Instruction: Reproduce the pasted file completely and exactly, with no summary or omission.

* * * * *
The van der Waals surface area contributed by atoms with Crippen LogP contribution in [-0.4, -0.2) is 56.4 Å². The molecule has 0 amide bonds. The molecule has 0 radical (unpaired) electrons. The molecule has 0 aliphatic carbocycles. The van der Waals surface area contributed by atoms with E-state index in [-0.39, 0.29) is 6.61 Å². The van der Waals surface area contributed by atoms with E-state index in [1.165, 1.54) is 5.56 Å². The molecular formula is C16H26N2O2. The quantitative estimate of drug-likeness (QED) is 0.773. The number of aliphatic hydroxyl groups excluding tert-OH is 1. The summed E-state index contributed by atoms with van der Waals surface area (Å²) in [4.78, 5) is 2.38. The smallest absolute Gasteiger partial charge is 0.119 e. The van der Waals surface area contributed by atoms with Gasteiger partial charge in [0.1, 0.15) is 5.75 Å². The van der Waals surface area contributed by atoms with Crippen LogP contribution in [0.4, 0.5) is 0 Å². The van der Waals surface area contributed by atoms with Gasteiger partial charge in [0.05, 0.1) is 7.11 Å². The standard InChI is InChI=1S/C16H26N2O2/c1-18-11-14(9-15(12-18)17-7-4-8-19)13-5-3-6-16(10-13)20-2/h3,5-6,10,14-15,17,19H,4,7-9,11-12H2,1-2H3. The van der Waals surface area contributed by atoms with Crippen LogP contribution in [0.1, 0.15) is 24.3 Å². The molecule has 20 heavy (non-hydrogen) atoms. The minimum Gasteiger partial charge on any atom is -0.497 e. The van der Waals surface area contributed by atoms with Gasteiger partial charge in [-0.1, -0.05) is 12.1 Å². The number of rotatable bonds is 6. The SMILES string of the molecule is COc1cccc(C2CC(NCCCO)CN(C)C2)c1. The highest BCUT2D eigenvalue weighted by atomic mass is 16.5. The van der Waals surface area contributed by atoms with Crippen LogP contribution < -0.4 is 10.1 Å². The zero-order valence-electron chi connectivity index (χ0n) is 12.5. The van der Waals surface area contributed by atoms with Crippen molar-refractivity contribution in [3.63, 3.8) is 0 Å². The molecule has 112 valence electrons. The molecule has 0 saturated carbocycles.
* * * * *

The van der Waals surface area contributed by atoms with Crippen LogP contribution in [-0.4, -0.2) is 56.4 Å². The molecule has 0 amide bonds. The molecule has 0 radical (unpaired) electrons. The molecule has 0 aliphatic carbocycles. The van der Waals surface area contributed by atoms with E-state index in [-0.39, 0.29) is 6.61 Å². The van der Waals surface area contributed by atoms with E-state index in [1.165, 1.54) is 5.56 Å². The molecular formula is C16H26N2O2. The quantitative estimate of drug-likeness (QED) is 0.773. The number of aliphatic hydroxyl groups excluding tert-OH is 1. The summed E-state index contributed by atoms with van der Waals surface area (Å²) in [4.78, 5) is 2.38. The smallest absolute Gasteiger partial charge is 0.119 e. The van der Waals surface area contributed by atoms with Gasteiger partial charge in [0.1, 0.15) is 5.75 Å². The van der Waals surface area contributed by atoms with Crippen LogP contribution in [0.4, 0.5) is 0 Å². The van der Waals surface area contributed by atoms with Gasteiger partial charge in [0.05, 0.1) is 7.11 Å². The standard InChI is InChI=1S/C16H26N2O2/c1-18-11-14(9-15(12-18)17-7-4-8-19)13-5-3-6-16(10-13)20-2/h3,5-6,10,14-15,17,19H,4,7-9,11-12H2,1-2H3. The van der Waals surface area contributed by atoms with Crippen LogP contribution in [0.1, 0.15) is 24.3 Å². The molecule has 20 heavy (non-hydrogen) atoms. The minimum Gasteiger partial charge on any atom is -0.497 e. The van der Waals surface area contributed by atoms with Gasteiger partial charge in [-0.1, -0.05) is 12.1 Å². The number of rotatable bonds is 6. The SMILES string of the molecule is COc1cccc(C2CC(NCCCO)CN(C)C2)c1. The highest BCUT2D eigenvalue weighted by atomic mass is 16.5. The van der Waals surface area contributed by atoms with Crippen LogP contribution < -0.4 is 10.1 Å². The zero-order valence-electron chi connectivity index (χ0n) is 12.5. The van der Waals surface area contributed by atoms with Crippen molar-refractivity contribution in [3.63, 3.8) is 0 Å². The molecule has 112 valence electrons. The molecule has 0 saturated carbocycles.